An exemplary embodiment of beverage equipment 8 that may be used with the present method is shown in
An existing beverage dispensing system 8 may include programming for enacting the method described herein, or be retrofitted with a suitable controller, or other control device, to have the requisite functionality. Reprogramming may be accomplished by adding one or more software modules containing instructions to operate the controller 10 or beverage equipment as described above. The term “computer module” or “software module” referenced in this disclosure is meant to be broadly interpreted and cover various types of software code including but not limited to routines, functions, objects, libraries, classes, members, packages, procedures, methods, or lines of code together performing similar functionality to these types of coding. The components of the present disclosure are described herein in terms of functional block components, flow charts and various processing steps. As such, it should be appreciated that such functional blocks may be realized by any number of hardware and/or software components configured to perform the specified functions. For example, the present disclosure may employ various integrated circuit components, e.g., memory elements, processing elements, logic elements, look-up tables, and the like, which may carry out a variety of functions under the control of one or more microprocessors or other control devices. Similarly, the software elements of the present invention may be implemented with any programming or scripting language such as C, SQL, C++, Java, COBOL, assembler, PERL, or the like, with the various algorithms being implemented with any combination of data structures, objects, processes, routines or other programming elements. Further, it should be noted that the present disclosure may employ any number of conventional techniques for data transmission, signaling, data processing, network control, and the like as well as those yet to be conceived.
While embodiments have been illustrated and described in the drawings and foregoing description, such illustrations and descriptions are considered to be exemplary and not restrictive in character, it being understood that only illustrative embodiments have been shown and described and that all changes and modifications that come within the spirit of the invention are desired to be protected. The applicants have provided description and figures which are intended as illustrations of embodiments of the disclosure, and are not intended to be construed as containing or implying limitation of the disclosure to those embodiments. There are a plurality of advantages of the present disclosure arising from various features set forth in the description. It will be noted that alternative embodiments of the disclosure may not include all of the features described yet still benefit from at least some of the advantages of such features. Those of ordinary skill in the art may readily devise their own implementations of the disclosure and associated methods, without undue experimentation, that incorporate one or more of the features of the disclosure and fall within the spirit and scope of the present disclosure and the appended claims.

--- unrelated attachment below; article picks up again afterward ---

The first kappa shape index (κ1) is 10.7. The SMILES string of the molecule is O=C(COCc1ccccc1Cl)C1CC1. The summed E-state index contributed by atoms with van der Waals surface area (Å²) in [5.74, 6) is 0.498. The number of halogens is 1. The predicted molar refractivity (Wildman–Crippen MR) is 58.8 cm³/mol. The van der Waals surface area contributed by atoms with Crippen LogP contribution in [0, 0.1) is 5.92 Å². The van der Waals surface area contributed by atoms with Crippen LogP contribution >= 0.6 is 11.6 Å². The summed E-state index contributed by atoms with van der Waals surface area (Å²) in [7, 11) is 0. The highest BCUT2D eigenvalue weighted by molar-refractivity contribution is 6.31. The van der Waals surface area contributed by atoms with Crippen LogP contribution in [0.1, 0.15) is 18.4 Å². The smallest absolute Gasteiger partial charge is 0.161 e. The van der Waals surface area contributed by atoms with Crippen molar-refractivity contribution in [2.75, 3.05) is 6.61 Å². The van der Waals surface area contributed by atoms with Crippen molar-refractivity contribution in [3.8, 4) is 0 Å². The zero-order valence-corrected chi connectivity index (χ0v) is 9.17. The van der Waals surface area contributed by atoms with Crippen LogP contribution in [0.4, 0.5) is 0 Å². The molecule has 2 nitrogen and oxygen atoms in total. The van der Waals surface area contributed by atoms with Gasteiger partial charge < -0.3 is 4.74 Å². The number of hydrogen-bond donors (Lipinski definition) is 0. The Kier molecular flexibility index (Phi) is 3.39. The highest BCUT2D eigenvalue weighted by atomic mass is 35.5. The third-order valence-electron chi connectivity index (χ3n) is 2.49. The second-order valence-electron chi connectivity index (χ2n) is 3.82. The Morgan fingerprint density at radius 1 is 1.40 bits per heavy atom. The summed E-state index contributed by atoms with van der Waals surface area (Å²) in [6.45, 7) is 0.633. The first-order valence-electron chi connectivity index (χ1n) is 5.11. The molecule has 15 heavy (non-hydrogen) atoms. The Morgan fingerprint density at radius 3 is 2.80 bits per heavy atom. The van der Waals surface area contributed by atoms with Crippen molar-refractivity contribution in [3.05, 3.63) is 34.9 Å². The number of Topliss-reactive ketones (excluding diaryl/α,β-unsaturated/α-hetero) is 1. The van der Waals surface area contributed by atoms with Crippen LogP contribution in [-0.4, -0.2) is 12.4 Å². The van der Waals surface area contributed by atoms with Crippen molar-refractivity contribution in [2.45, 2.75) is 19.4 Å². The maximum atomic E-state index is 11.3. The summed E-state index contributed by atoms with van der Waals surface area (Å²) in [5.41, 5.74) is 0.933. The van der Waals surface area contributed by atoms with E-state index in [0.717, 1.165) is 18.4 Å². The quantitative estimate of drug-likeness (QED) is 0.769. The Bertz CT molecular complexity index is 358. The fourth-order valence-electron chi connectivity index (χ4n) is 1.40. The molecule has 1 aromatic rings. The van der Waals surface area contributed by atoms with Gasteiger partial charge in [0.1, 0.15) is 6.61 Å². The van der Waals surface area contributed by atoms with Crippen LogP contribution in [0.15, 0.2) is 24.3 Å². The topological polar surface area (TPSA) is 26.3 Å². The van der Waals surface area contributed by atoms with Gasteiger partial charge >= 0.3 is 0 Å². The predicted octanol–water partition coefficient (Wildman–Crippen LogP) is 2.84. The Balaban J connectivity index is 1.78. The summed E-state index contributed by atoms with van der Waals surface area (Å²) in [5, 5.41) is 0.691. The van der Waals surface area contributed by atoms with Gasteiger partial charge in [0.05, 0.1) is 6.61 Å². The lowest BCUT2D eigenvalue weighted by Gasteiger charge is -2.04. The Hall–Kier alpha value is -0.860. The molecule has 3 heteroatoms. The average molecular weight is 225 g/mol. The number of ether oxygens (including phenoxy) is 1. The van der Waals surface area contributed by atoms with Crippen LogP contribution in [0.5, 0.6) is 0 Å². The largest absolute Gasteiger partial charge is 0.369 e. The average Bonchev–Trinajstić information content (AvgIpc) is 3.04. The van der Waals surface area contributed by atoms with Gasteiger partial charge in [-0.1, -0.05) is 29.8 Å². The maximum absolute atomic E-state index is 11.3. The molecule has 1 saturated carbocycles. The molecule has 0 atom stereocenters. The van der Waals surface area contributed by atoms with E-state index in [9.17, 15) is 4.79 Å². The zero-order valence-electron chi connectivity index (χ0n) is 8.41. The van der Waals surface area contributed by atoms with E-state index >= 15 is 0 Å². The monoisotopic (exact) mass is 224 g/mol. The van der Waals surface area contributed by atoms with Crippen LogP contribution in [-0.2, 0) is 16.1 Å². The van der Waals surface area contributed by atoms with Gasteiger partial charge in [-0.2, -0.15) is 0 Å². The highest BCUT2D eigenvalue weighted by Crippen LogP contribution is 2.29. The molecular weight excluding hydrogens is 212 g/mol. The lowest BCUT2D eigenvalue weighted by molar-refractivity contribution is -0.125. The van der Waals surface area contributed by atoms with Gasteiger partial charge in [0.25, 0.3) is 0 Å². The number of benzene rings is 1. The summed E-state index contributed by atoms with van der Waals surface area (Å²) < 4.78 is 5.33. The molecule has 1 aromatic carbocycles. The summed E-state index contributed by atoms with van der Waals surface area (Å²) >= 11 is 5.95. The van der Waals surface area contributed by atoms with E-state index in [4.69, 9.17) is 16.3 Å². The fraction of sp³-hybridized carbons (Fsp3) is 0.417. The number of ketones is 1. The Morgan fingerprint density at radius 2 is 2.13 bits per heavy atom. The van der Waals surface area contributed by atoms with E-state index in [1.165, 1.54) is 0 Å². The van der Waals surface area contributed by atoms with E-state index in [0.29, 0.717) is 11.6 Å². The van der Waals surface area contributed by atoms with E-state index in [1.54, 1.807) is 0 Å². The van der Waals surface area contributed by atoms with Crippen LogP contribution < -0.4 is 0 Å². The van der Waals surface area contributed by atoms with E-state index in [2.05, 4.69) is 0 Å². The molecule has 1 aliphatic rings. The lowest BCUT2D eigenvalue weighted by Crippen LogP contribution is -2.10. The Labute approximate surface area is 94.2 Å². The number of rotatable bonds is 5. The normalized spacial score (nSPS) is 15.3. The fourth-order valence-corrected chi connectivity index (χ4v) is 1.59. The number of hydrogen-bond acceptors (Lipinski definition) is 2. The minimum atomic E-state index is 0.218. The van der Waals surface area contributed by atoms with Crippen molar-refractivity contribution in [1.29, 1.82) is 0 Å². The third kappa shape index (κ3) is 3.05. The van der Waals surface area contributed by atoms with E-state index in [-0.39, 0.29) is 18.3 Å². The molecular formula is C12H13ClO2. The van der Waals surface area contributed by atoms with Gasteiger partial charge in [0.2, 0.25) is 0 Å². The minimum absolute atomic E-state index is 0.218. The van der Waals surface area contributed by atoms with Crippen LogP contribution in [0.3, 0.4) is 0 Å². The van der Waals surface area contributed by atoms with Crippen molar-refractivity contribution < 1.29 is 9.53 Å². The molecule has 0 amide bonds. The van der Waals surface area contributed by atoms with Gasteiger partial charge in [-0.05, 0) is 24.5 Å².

|Cited Patent||Filing date||Publication date||Applicant||Title|
|US3638392 *||Feb 20, 1970||Feb 1, 1972||Welker Harry Logue Jr||Automatics slush dispensing machine|
|US4201558 *||Dec 1, 1978||May 6, 1980||Beatrice Foods Co.||Method and apparatus for preparing and dispensing a semi-frozen product|
|US4728005 *||May 20, 1986||Mar 1, 1988||Jet Spray Corp.||Self-fill system|
|US4979639 *||May 23, 1989||Dec 25, 1990||The Coca-Cola Company||Beverage dispenser control valve and ratio control method therefor|
|US6149035 *||Aug 12, 1999||Nov 21, 2000||Karma, Inc.||Food and beverage dispensing system|
|US6349852 *||May 4, 2000||Feb 26, 2002||Bunn-O-Matic Corporation||Cold beverage refill system|
|US6446835 *||Jun 26, 2001||Sep 10, 2002||David F. Ford||Cold beverage refill system|
|US6688134 *||Nov 13, 2001||Feb 10, 2004||John C. Barton||Touchless automatic fiber optic beverage/ice dispenser|
|US6761036 *||Oct 18, 2002||Jul 13, 2004||Manitowoc Foodservice Companies, Inc.||Beverage dispenser with integral ice maker|
|US6807460 *||Dec 28, 2001||Oct 19, 2004||Pepsico, Inc.||Beverage quality and communications control for a beverage forming and dispensing system|
|US6962270 *||May 5, 2000||Nov 8, 2005||Linda Barker, legal representative||Dosing valve with flow rate sensor for a beverage dispenser|
|US20030085237 *||Jul 31, 2002||May 8, 2003||Paul Kateman||Method and apparatus for producing and dispensing an aerated and/or blended food product|
|Citing Patent||Filing date||Publication date||Applicant||Title|
|US8485393 *||Dec 17, 2010||Jul 16, 2013||Gregory Russell van Zeeland||Beverage dispenser|
|US20110168735 *||Dec 17, 2010||Jul 14, 2011||Van Zeeland Gregory Russell||Beverage dispenser|
|U.S. Classification||222/64, 222/129.1|
|International Classification||B67D7/08, B67D7/80|
|Cooperative Classification||A23G9/045, A23G9/28, B67D3/0077|
|European Classification||A23G9/04D, A23G9/28, B67D3/00R6|
|Jul 27, 2006||AS||Assignment|
Owner name: BUNN-O-MATIC CORPORATION, ILLINOIS
Free format text: ASSIGNMENT OF ASSIGNORS INTEREST;ASSIGNOR:KADYK, JEFF W.;REEL/FRAME:018011/0429
Effective date: 20060706
|Jan 14, 2011||AS||Assignment|
Owner name: JPMORGAN CHASE BANK, N.A., ILLINOIS
Free format text: SECURITY AGREEMENT;ASSIGNOR:BUNN-O-MATIC CORPORATION;REEL/FRAME:025633/0733
Effective date: 20110103
|Jul 10, 2015||FPAY||Fee payment|
Year of fee payment: 4